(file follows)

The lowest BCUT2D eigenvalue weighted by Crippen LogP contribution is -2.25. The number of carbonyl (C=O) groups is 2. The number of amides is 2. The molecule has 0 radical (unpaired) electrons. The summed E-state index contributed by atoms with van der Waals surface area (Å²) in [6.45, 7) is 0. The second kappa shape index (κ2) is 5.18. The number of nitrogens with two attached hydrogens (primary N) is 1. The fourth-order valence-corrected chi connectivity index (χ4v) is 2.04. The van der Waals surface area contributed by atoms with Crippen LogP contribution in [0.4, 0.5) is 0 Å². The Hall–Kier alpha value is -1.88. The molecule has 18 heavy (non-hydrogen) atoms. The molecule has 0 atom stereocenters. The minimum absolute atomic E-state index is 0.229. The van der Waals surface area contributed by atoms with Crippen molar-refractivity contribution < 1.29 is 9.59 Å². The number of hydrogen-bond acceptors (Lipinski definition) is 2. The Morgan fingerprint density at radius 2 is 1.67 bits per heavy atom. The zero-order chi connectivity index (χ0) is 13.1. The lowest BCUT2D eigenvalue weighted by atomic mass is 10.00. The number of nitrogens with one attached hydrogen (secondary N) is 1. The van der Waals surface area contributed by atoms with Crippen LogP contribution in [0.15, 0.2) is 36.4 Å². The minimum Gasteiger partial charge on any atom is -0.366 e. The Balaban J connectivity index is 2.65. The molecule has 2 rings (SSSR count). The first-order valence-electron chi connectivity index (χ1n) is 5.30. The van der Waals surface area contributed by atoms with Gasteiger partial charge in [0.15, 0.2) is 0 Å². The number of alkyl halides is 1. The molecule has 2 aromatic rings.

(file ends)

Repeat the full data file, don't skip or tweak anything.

The lowest BCUT2D eigenvalue weighted by Crippen LogP contribution is -2.25. The number of carbonyl (C=O) groups is 2. The number of amides is 2. The molecule has 0 radical (unpaired) electrons. The summed E-state index contributed by atoms with van der Waals surface area (Å²) in [6.45, 7) is 0. The second kappa shape index (κ2) is 5.18. The number of nitrogens with two attached hydrogens (primary N) is 1. The fourth-order valence-corrected chi connectivity index (χ4v) is 2.04. The van der Waals surface area contributed by atoms with Crippen LogP contribution in [0.4, 0.5) is 0 Å². The Hall–Kier alpha value is -1.88. The molecule has 18 heavy (non-hydrogen) atoms. The molecule has 0 atom stereocenters. The minimum absolute atomic E-state index is 0.229. The van der Waals surface area contributed by atoms with Crippen molar-refractivity contribution < 1.29 is 9.59 Å². The number of hydrogen-bond acceptors (Lipinski definition) is 2. The Morgan fingerprint density at radius 2 is 1.67 bits per heavy atom. The zero-order chi connectivity index (χ0) is 13.1. The lowest BCUT2D eigenvalue weighted by atomic mass is 10.00. The number of nitrogens with one attached hydrogen (secondary N) is 1. The van der Waals surface area contributed by atoms with Crippen LogP contribution in [0.15, 0.2) is 36.4 Å². The minimum Gasteiger partial charge on any atom is -0.366 e. The Balaban J connectivity index is 2.65. The molecule has 2 rings (SSSR count). The first-order valence-electron chi connectivity index (χ1n) is 5.30. The van der Waals surface area contributed by atoms with Gasteiger partial charge in [0.15, 0.2) is 0 Å². The number of alkyl halides is 1. The molecule has 2 aromatic rings.